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Re: [ARSCLIST] Hard disk drives and DAT
From: Patent Tactics, George Brock-Nannestad
you wrote a good argument for being more optimistic than I am and a generally
interesting discussion. However, the greatest argument for some optimism was
in a response to John Spencer,
in which you stated:
"The commercial digital repositories that I am aware of charge a
per-chunk, per-time-period fee and if you don't keep paying your data
goes to the bit bucket in the sky. The university systems I am
familiar with have a higher cost-of-entry, but for a one-time fee
they are storing your data in perpetuity"
A one-time fee is the closest we can get to an investment, and it is the
counter-intuitive need to pay a subscription that I discussed. I am not
really sorry that physical original artefacts disappear or fade out, but that
replacement physical artefacts and replay devices with some durability are
not made. I know that the market cannot supply at a cost that archives can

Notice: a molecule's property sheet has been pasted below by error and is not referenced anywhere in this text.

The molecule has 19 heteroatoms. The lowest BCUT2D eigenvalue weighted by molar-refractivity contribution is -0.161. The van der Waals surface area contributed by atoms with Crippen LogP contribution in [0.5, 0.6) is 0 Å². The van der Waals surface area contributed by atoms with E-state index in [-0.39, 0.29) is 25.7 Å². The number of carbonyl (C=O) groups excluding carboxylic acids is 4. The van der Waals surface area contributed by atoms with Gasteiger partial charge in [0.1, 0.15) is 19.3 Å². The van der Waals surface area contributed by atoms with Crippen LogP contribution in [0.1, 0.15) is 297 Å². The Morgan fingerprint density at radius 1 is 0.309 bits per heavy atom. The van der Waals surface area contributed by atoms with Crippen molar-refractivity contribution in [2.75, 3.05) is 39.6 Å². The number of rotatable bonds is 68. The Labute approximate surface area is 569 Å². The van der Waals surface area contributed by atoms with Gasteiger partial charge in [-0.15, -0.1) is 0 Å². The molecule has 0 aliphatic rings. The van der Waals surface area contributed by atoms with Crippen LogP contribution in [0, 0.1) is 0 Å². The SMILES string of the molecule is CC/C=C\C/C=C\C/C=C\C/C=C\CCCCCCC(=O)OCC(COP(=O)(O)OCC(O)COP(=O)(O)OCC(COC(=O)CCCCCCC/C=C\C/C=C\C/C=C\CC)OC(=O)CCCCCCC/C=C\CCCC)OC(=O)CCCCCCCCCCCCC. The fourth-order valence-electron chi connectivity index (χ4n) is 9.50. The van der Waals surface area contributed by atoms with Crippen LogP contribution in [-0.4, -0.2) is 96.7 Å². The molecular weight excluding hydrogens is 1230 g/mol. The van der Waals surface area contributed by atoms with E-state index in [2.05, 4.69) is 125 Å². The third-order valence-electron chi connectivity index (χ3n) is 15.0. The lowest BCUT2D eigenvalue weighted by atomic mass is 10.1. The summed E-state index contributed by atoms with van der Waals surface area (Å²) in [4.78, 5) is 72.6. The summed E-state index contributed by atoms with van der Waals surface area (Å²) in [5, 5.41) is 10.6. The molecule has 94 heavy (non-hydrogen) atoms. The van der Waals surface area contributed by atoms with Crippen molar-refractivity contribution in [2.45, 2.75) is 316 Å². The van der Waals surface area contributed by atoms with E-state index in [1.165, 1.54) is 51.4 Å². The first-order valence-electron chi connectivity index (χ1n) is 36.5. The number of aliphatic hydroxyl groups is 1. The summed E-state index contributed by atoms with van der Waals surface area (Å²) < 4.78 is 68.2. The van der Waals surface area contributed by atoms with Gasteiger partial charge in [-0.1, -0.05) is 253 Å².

afford, and that for this reason ever since digital started to skyrocket
archives have been forced to use the cheapest, because it is mass produced.
On a similar issue: will some photographers begin to use the wet collodion
plate, because they are bent on using the large formats, once ordinary
photographic plates go out of production? Or will there be micro-brew, sorry
platemakers, like for instance the small enterprise that now manufactures
rubber ink reservoirs for the afficionado fountain-pen community?
If you have an unending supply of laborers (students) at low rate, migration
from CD-R to CD-R, either monitored by detecting an increase in defects or
just on a fixed cycle, and duplicating with separate locations would be
feasible, not just as a stop-gap, but until the next system comes along that
can also be dealt with manually. That is a different kind of perpetuation and
the manual administration is heavy.
The real awareness of our situation will only dawn on the general public when
they discover that they have no familiy memories any more - photographic
color prints will have faded, and nobody can reboot the family computer. So
perhaps your long time constant in the feedback loop will finally pass enough
energy that world-wide manufacture changes its course? Families would be
better off if they printed color separations of their digital images as black-
and white laserprints and kept them dry. Laserprint is more durable than many
digital audio systems we have seen.
Well, it is sad to know about the problems and to realize that it is a
community issue, not a private issue how to solve them.